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  1. #1
    Senior Member jcwitte's Avatar
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    Time for studded tires?

    This winter has been pretty mild so far here (Chicago). Last night though, the temp dropped and today we are expecting a high in the mid 20s. It also snowed a little bit - a good dusting is all - but I would think that that could lead to ice in the roads and on the lakefront path.

    Do you use studded tires for just a drop in temperature with the possibility that you might hit an icy patch or two, or do you wait until a few inches of snow or what? I'm guessing the roads in Chicago are kept pretty clear and salted regularly, but this will be my first winter here so I don't really know what to expect.

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    Dpends on how good your health insurance is. In Vermont we have no competition, so have ridiculous rates, and many of us can't afford it. I put on studs as soon as it's below freezing.

  3. #3
    Dances With Cars TRaffic Jammer's Avatar
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    Unless the majority of your ride is on ice and snow, stay off the studded.

  4. #4
    Senior Member jcwitte's Avatar
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    I figured I'd get conflicting ideas. It would be interesting to know when everybody who rides everyday, or almost everyday, decides to put on the studded tires for the first time, and where they actually ride - roads, paths, or a combination of the two.

    I think the reason I'm in between is because my two bike choices are the opposite extremes. I have an old mountain bike with studded tires mounted and then my other bike is a Schwinn Le Tour fixie conversion with slicks. Maybe if I put a treaded tire on the le tour I wouldn't be so tempted to use the studded tires just yet. Although I read somewhere that slicks are good for possible icy conditions because they have more actual contact with the surface than if you were riding on a treaded tire.

  5. #5
    Dances With Cars TRaffic Jammer's Avatar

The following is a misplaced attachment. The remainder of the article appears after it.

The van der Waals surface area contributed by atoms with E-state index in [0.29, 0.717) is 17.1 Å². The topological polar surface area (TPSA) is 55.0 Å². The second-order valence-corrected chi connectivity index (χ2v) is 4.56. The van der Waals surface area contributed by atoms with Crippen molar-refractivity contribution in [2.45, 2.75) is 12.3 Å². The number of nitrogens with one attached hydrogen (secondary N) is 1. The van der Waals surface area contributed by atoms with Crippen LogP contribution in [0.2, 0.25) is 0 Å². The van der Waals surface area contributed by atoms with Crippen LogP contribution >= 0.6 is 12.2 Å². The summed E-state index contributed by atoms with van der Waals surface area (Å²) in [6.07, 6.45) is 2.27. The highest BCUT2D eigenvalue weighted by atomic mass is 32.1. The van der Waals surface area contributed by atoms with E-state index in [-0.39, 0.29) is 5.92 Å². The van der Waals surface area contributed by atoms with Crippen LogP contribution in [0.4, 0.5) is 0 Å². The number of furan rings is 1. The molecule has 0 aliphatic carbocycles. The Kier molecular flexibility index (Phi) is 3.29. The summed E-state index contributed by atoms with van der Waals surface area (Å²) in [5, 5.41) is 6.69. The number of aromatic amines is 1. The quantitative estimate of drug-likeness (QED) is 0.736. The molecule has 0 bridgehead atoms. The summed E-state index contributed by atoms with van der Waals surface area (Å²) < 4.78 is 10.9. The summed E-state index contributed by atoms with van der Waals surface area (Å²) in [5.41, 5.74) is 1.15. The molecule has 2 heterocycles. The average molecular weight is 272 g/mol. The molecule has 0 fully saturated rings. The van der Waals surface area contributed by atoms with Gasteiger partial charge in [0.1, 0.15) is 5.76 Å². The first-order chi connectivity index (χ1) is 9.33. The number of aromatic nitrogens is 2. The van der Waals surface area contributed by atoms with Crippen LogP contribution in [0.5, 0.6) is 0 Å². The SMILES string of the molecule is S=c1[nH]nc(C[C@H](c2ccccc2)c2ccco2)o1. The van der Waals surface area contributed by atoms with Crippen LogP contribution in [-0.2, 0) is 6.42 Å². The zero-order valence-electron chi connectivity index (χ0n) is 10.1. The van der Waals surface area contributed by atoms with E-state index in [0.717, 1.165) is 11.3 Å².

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    I've ridden through many many winters and have never ever needed a studded tyre. As long as there is a road under my ice and snow, knobbies do just fine. If you're out on pathways, studs might be for you. If it's salted city roads, studded will actually be more dangerous than anything.

  6. #6
    ****** squegeeboo's Avatar
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    I'm 1/2 road, 1/2 MUP and on days when they need to salt heavily, I have an alternate route that takes out the MUP and replaces it with anouther road. I did get knobbier tires for the winter, but not by much, I still have a continuous band around the tire, and def. not studs.
    In the words of Einstein
    "And now I think I'll take a bath"

  7. #7
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    I ride nearly everyday and my rationale is:

    Better to be safe than sorry. If there is any chance for considerable ice on my ride for that day, i will be sporting at LEAST the front studded tire. If there are definite icey conditions around than i will have both studded tires on. There is really no reason not to have the carbide tipped Nokians on, even if much of the ride is dry. The only downside is it slows you down a little, but not nearly as much as a broken pelvis or hip will.

  8. #8
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    Haha. Always the conflicting POVs here. I can see TJ's point, on bare pavement, studs have some odd properties, and they will let go if you push too hard into corners, particularly on smooth concrete. And I cant see them agreeing with streetcars tracks very well either.

    That said, I use studs whenever there there is substantial risk of snowfall... full studs too, Nokian WXC300s. These last few days with snow here I've been hauling around quite a bit faster than I would dare to go on rubber tires.